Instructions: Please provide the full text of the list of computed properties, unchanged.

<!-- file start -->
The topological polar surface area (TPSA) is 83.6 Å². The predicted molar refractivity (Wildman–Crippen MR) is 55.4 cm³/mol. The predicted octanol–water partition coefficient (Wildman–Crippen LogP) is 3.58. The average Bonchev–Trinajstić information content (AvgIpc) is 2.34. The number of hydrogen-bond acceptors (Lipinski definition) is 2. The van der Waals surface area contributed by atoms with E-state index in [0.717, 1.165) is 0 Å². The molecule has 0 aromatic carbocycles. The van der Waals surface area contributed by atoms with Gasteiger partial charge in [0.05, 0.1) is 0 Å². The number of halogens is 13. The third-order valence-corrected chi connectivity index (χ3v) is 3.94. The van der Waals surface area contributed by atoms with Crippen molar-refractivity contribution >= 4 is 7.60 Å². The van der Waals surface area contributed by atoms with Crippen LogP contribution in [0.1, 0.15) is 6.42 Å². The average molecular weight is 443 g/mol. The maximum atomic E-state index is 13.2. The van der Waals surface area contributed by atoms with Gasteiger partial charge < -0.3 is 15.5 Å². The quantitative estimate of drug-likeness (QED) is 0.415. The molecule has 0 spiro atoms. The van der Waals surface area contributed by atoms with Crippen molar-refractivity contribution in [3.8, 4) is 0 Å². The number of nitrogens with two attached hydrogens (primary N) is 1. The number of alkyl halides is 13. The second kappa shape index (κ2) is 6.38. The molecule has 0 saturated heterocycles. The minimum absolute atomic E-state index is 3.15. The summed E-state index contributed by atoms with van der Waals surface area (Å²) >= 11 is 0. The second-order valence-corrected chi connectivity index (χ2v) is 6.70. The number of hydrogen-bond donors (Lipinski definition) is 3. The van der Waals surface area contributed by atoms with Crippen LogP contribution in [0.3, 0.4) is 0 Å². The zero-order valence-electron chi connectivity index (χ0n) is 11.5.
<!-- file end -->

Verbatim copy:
The topological polar surface area (TPSA) is 83.6 Å². The predicted molar refractivity (Wildman–Crippen MR) is 55.4 cm³/mol. The predicted octanol–water partition coefficient (Wildman–Crippen LogP) is 3.58. The average Bonchev–Trinajstić information content (AvgIpc) is 2.34. The number of hydrogen-bond acceptors (Lipinski definition) is 2. The van der Waals surface area contributed by atoms with E-state index in [0.717, 1.165) is 0 Å². The molecule has 0 aromatic carbocycles. The van der Waals surface area contributed by atoms with Gasteiger partial charge in [0.05, 0.1) is 0 Å². The number of halogens is 13. The third-order valence-corrected chi connectivity index (χ3v) is 3.94. The van der Waals surface area contributed by atoms with Crippen molar-refractivity contribution >= 4 is 7.60 Å². The van der Waals surface area contributed by atoms with Crippen LogP contribution in [0.1, 0.15) is 6.42 Å². The average molecular weight is 443 g/mol. The maximum atomic E-state index is 13.2. The van der Waals surface area contributed by atoms with Gasteiger partial charge < -0.3 is 15.5 Å². The quantitative estimate of drug-likeness (QED) is 0.415. The molecule has 0 spiro atoms. The van der Waals surface area contributed by atoms with Crippen molar-refractivity contribution in [3.8, 4) is 0 Å². The number of nitrogens with two attached hydrogens (primary N) is 1. The number of alkyl halides is 13. The second kappa shape index (κ2) is 6.38. The molecule has 0 saturated heterocycles. The minimum absolute atomic E-state index is 3.15. The summed E-state index contributed by atoms with van der Waals surface area (Å²) >= 11 is 0. The second-order valence-corrected chi connectivity index (χ2v) is 6.70. The number of hydrogen-bond donors (Lipinski definition) is 3. The van der Waals surface area contributed by atoms with Crippen LogP contribution in [0.3, 0.4) is 0 Å². The zero-order valence-electron chi connectivity index (χ0n) is 11.5.